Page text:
Huawei’s U.S. market evaporated after a 2012 congressional report labeled the company a security threat, but sales elsewhere grew rapidly. Huawei passed Apple last year as the No. 2 global smartphone brand behind Samsung and earlier passed Ericsson as the No. 1 network gear seller.
Australia, Japan and Taiwan have imposed curbs on use of Huawei technology, but Germany, France and other governments are balking at U.S. demands to exclude it from 5G networks. Carriers complain that would reduce competition, raise prices and delay the rollout of 5G service.
Huawei has opened testing centers in Britain, Germany and Belgium for regulators to examine its products.
“We welcome the European Union’s attitude,” said Guo. “They do not discriminate against vendors from any country.”
Chinese officials and some industry analysts have suggested the Trump administration might be exaggerating security concerns to hinder a competitor to U.S. tech brands.
Earlier this month, Premier Li Keqiang promised at a nationally televised news conference that Beijing never would tell Chinese tech companies to spy on foreign countries.
Huawei’s founder, Ren Zhengfei, told reporters earlier this year the latest U.S. criticism had yet to hurt sales. But Guo said Friday the company has to spend more time talking to potential customers “to address their concerns.”
Despite that, Huawei’s sales last year rose 19.5 percent over 2017 to 721.2 billion ($105.2 billion), according to Guo. That was driven by double-digit gains for its consumer and enterprise units, while sales of network gear to phone and internet carriers were unchanged at 294 billion yuan ($62.3 billion).
Profit rose 25.1 percent to 59.3 billion yuan ($8.6 billion).
Guo blamed weak network gear sales on a temporary lull in investment by carriers. He expressed confidence 5G sales will take off this year.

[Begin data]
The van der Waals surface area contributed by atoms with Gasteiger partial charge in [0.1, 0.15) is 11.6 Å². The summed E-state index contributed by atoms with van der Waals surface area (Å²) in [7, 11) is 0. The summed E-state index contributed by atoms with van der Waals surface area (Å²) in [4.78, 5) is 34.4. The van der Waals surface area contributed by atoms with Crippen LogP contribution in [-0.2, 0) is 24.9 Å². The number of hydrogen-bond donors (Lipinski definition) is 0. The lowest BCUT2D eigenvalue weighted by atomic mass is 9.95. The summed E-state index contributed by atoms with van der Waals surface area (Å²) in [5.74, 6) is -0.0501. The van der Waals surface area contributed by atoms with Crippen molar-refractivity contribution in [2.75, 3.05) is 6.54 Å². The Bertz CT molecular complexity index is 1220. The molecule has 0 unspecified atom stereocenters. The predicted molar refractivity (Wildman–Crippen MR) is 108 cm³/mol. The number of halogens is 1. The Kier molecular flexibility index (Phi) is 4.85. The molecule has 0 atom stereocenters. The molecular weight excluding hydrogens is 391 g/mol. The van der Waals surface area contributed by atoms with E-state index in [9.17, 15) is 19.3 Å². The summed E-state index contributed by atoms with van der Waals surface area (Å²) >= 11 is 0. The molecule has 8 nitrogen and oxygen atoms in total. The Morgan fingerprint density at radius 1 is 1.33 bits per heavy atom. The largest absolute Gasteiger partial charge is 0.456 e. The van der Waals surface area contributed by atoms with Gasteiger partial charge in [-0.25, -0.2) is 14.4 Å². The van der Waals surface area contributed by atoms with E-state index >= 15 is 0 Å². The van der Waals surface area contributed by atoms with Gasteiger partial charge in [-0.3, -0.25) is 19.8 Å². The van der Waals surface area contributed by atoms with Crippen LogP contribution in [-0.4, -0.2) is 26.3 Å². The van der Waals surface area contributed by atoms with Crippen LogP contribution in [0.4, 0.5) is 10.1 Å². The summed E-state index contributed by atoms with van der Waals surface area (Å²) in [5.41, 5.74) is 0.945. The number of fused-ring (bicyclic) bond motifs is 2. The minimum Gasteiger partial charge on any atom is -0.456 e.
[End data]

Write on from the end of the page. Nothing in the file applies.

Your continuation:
Huawei denies U.S. accusations it is controlled by China’s ruling Communist Party and says it is owned by about half the members of its 180,000-strong workforce. The company has no publicly traded shares but started issuing annual financial reports a decade ago in an attempt to appear more open and mollify Western security concerns.
Guo said global sales for the first two months of 2019 rose by more than 30 percent from a year earlier. Ren, the company founder, said earlier this year’s revenue target is $125 billion.
Huawei has announced sales of 5G networks to a handful of carriers and contracts with major carriers in Germany and other countries for field testing. The company says it already has shipped more than 40,000 5G base stations to customers.
Huawei is asking a U.S. federal court in a lawsuit filed this month to throw out a law that bars the Trump administration and government contractors from using its equipment. The company says that improperly punishes the company without giving it away to defend itself.
The company’s chief legal officer, Song Liuping, said he had no updates on the lawsuit.
“We believe the U.S. court will give us a fair judgment,” said Song at the news conference with Guo.